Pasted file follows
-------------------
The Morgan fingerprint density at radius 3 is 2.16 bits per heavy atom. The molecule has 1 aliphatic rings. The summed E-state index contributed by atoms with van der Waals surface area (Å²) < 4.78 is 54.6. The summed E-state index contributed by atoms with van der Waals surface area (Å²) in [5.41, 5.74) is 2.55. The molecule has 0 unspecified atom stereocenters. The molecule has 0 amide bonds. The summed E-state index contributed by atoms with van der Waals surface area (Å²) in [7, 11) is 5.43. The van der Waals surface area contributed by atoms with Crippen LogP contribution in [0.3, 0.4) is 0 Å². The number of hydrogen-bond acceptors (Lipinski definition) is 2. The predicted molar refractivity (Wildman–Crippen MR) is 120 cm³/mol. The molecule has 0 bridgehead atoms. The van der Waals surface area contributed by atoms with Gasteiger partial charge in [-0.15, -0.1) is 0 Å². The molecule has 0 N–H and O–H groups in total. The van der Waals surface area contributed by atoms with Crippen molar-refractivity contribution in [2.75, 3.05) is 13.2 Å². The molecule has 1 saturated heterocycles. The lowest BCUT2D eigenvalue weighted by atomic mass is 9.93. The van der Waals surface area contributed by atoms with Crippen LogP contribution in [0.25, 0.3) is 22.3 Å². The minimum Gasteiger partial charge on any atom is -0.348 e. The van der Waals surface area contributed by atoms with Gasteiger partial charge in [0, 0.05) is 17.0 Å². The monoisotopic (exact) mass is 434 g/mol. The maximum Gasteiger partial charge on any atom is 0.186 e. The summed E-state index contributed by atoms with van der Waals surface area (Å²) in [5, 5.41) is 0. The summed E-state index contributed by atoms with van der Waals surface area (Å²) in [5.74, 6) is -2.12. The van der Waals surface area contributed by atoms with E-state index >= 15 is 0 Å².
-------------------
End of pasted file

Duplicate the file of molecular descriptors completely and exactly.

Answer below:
The Morgan fingerprint density at radius 3 is 2.16 bits per heavy atom. The molecule has 1 aliphatic rings. The summed E-state index contributed by atoms with van der Waals surface area (Å²) < 4.78 is 54.6. The summed E-state index contributed by atoms with van der Waals surface area (Å²) in [5.41, 5.74) is 2.55. The molecule has 0 unspecified atom stereocenters. The molecule has 0 amide bonds. The summed E-state index contributed by atoms with van der Waals surface area (Å²) in [7, 11) is 5.43. The van der Waals surface area contributed by atoms with Crippen LogP contribution in [0.3, 0.4) is 0 Å². The number of hydrogen-bond acceptors (Lipinski definition) is 2. The predicted molar refractivity (Wildman–Crippen MR) is 120 cm³/mol. The molecule has 0 bridgehead atoms. The van der Waals surface area contributed by atoms with Gasteiger partial charge in [-0.15, -0.1) is 0 Å². The molecule has 0 N–H and O–H groups in total. The van der Waals surface area contributed by atoms with Crippen molar-refractivity contribution in [2.75, 3.05) is 13.2 Å². The molecule has 1 saturated heterocycles. The lowest BCUT2D eigenvalue weighted by atomic mass is 9.93. The van der Waals surface area contributed by atoms with Crippen LogP contribution in [0.25, 0.3) is 22.3 Å². The minimum Gasteiger partial charge on any atom is -0.348 e. The van der Waals surface area contributed by atoms with Gasteiger partial charge in [0, 0.05) is 17.0 Å². The monoisotopic (exact) mass is 434 g/mol. The maximum Gasteiger partial charge on any atom is 0.186 e. The summed E-state index contributed by atoms with van der Waals surface area (Å²) in [5, 5.41) is 0. The summed E-state index contributed by atoms with van der Waals surface area (Å²) in [5.74, 6) is -2.12. The van der Waals surface area contributed by atoms with E-state index >= 15 is 0 Å².